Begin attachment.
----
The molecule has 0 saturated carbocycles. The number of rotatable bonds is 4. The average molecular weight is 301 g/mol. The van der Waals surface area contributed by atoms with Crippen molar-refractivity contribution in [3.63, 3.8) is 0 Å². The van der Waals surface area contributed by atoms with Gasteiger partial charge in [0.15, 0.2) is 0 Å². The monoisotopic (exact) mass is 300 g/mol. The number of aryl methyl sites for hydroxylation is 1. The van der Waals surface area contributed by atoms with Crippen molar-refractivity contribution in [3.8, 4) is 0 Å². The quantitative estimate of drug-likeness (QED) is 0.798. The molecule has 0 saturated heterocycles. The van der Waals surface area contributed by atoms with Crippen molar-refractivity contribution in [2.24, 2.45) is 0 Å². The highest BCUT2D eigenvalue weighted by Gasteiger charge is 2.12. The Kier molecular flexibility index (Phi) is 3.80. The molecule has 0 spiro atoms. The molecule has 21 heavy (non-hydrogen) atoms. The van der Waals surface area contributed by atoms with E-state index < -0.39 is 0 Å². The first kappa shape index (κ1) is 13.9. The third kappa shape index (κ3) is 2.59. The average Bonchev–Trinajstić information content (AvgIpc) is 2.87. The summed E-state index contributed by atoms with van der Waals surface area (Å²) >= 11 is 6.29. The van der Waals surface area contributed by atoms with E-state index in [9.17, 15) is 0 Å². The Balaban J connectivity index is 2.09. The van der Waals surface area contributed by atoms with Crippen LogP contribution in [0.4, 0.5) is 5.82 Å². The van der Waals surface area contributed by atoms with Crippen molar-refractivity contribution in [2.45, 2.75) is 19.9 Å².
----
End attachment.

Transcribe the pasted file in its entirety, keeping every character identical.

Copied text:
The molecule has 0 saturated carbocycles. The number of rotatable bonds is 4. The average molecular weight is 301 g/mol. The van der Waals surface area contributed by atoms with Crippen molar-refractivity contribution in [3.63, 3.8) is 0 Å². The van der Waals surface area contributed by atoms with Gasteiger partial charge in [0.15, 0.2) is 0 Å². The monoisotopic (exact) mass is 300 g/mol. The number of aryl methyl sites for hydroxylation is 1. The van der Waals surface area contributed by atoms with Crippen molar-refractivity contribution in [3.8, 4) is 0 Å². The quantitative estimate of drug-likeness (QED) is 0.798. The molecule has 0 saturated heterocycles. The van der Waals surface area contributed by atoms with Crippen molar-refractivity contribution in [2.24, 2.45) is 0 Å². The highest BCUT2D eigenvalue weighted by Gasteiger charge is 2.12. The Kier molecular flexibility index (Phi) is 3.80. The molecule has 0 spiro atoms. The molecule has 21 heavy (non-hydrogen) atoms. The van der Waals surface area contributed by atoms with E-state index < -0.39 is 0 Å². The first kappa shape index (κ1) is 13.9. The third kappa shape index (κ3) is 2.59. The average Bonchev–Trinajstić information content (AvgIpc) is 2.87. The summed E-state index contributed by atoms with van der Waals surface area (Å²) >= 11 is 6.29. The van der Waals surface area contributed by atoms with E-state index in [9.17, 15) is 0 Å². The Balaban J connectivity index is 2.09. The van der Waals surface area contributed by atoms with Crippen LogP contribution in [0.4, 0.5) is 5.82 Å². The van der Waals surface area contributed by atoms with Crippen molar-refractivity contribution in [2.45, 2.75) is 19.9 Å².